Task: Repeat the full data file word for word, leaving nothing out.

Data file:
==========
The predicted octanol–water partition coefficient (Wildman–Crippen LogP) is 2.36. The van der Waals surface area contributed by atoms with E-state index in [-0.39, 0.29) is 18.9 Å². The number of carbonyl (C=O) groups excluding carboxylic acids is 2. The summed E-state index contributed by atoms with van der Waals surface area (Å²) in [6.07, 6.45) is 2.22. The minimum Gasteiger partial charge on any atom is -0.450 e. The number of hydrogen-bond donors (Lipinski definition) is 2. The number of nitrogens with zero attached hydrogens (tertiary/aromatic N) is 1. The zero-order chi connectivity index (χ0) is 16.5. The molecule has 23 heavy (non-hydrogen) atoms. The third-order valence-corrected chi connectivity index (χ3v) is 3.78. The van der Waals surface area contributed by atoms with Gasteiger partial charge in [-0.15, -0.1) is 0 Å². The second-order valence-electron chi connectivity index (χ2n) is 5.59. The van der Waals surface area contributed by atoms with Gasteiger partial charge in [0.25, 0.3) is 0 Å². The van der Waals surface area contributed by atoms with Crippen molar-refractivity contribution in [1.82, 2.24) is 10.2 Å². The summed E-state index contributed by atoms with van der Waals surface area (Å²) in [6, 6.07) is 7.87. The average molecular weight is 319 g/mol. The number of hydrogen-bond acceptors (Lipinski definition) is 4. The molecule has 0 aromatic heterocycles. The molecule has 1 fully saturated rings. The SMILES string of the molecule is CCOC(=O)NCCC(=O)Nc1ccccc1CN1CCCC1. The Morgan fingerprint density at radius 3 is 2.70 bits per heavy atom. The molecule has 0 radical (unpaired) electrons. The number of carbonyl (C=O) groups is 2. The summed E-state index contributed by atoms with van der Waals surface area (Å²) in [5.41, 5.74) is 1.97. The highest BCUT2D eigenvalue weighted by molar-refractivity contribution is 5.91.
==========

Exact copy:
The predicted octanol–water partition coefficient (Wildman–Crippen LogP) is 2.36. The van der Waals surface area contributed by atoms with E-state index in [-0.39, 0.29) is 18.9 Å². The number of carbonyl (C=O) groups excluding carboxylic acids is 2. The summed E-state index contributed by atoms with van der Waals surface area (Å²) in [6.07, 6.45) is 2.22. The minimum Gasteiger partial charge on any atom is -0.450 e. The number of hydrogen-bond donors (Lipinski definition) is 2. The number of nitrogens with zero attached hydrogens (tertiary/aromatic N) is 1. The zero-order chi connectivity index (χ0) is 16.5. The molecule has 23 heavy (non-hydrogen) atoms. The third-order valence-corrected chi connectivity index (χ3v) is 3.78. The van der Waals surface area contributed by atoms with Gasteiger partial charge in [-0.15, -0.1) is 0 Å². The second-order valence-electron chi connectivity index (χ2n) is 5.59. The van der Waals surface area contributed by atoms with Gasteiger partial charge in [0.25, 0.3) is 0 Å². The van der Waals surface area contributed by atoms with Crippen molar-refractivity contribution in [1.82, 2.24) is 10.2 Å². The summed E-state index contributed by atoms with van der Waals surface area (Å²) in [6, 6.07) is 7.87. The average molecular weight is 319 g/mol. The number of hydrogen-bond acceptors (Lipinski definition) is 4. The molecule has 0 aromatic heterocycles. The molecule has 1 fully saturated rings. The SMILES string of the molecule is CCOC(=O)NCCC(=O)Nc1ccccc1CN1CCCC1. The Morgan fingerprint density at radius 3 is 2.70 bits per heavy atom. The molecule has 0 radical (unpaired) electrons. The number of carbonyl (C=O) groups is 2. The summed E-state index contributed by atoms with van der Waals surface area (Å²) in [5.41, 5.74) is 1.97. The highest BCUT2D eigenvalue weighted by molar-refractivity contribution is 5.91.